Bar Code: an Anthology edited by Ralph Murre. Baileys Harbor, WI: Little Eagle Press, 2008. $15.
Reviewed by Richard Swanson
What a natural match—poets writing about taverns and pubs. We serve, after all, as one of society’s recorders of behaviors and perceptions, and what better place to track them than down the street where the beer flows from the tap.
Ralph Murre, a fine Door County poet himself, knows this, and his Bar Code is the happy result.
More than two dozen writers, roughly half from Wisconsin, contributed to this anthology, the bulk of it poetry, with eight prose sketches added to the mix. Many of the works were previously published in familiar literary magazines (Clark Street Review, Main Street Rag, and Free Verse), and the author roster includes recognizable national and state names.
With so many works by Wisconsinites, one might expect the book's bars to be exclusively Badgery, but Murre likes geographic diversity. Walk through the anthology's front door, and you'll find yourself in watering holes in Upper Michigan, Chicago, Montana, and even Dortmund, Germany and the Isle of Rhodes. Most of the scene is working class, some of it rough enough that you'd experience culture shock “if there was any culture here,” as poet Kelly Green wryly notes. In this milieu underlying tension often surfaces between age and racial groups, urban and rural types, regulars and outsiders, and men and women. At the extreme is one bar, nameless, where a murder occurs and everyone goes on drinking anyway.
Meander through the book's pages, between the tables, and you'll find a wide variety of people: bar-tenders, strippers, musicians, and patrons with colorful names like Wheels, Fuel Oil Phil, Gumzie, Big Zal, Spider, and Oatmeal. Many of those occupying stools or booths are chasing dreams, some of them long lost, and finding clarity is hampered by booze’s inherent fuzz. In the book’s introduction Murre says he aimed to mix “the sweet spoonful with a dash of bitters,” and he has clearly succeeded.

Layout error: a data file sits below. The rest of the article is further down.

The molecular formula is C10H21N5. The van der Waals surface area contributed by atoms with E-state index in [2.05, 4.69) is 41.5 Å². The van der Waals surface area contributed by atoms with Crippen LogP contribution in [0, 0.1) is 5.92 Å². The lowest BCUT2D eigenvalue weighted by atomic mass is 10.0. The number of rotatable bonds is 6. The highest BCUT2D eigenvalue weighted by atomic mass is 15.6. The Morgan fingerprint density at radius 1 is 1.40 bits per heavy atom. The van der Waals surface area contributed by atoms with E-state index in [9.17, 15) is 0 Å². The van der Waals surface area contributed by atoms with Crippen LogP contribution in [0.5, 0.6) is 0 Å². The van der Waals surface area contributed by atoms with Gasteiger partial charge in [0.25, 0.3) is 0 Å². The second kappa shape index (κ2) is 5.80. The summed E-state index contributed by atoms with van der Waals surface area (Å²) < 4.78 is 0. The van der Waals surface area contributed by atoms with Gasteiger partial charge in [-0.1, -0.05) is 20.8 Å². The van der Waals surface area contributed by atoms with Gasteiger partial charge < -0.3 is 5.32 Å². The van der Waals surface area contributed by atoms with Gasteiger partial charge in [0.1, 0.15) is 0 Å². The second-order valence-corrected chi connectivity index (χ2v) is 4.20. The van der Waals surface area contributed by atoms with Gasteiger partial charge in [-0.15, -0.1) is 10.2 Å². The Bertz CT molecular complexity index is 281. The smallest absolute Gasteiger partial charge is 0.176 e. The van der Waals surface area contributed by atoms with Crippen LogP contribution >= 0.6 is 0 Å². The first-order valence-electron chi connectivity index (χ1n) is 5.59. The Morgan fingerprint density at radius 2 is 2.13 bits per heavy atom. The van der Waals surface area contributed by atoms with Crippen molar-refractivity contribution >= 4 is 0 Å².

The writers in this anthology have two things in common, a gift for moving narrative along, and deft power of observation. Catch this vivid snapshot opening to “Small Town Saturday Night,” by Ellaraine Lockie:
Watching breasts that account
for half her body weight
and thighs succulent enough to bite into
The mostly male audience in the back room
at the Redneck Club
Hoots an animal energy that out-volumes
Johnnie Cash in the jukebox.
Or let yourself get pulled in by this haiku distillation of an iconic type of tavern, by Jeffrey Winke:
the toilet tank
bolted to the wall.
Works like these typify this rich, off-beat collection. Adding to its wealth of printed matter are an abundance of line drawings and sketches from Murre and David Thompson, and lots of black and white photos, mainly from John Brzezinksi, but also t. kilgore splake, Emmett Johns, Amy Murre and Bobbie Krinski. The visuals in the book are first rate, varied, striking and provocative, a fine complement to Bar Code’s lively text.
Richard Swanson lives in Madison, Wisconsin where he reads, gardens, and writes. His previous volume was Men in the Nude in Socks (Fireweed, 2006). His forthcoming work will be available in early 2010.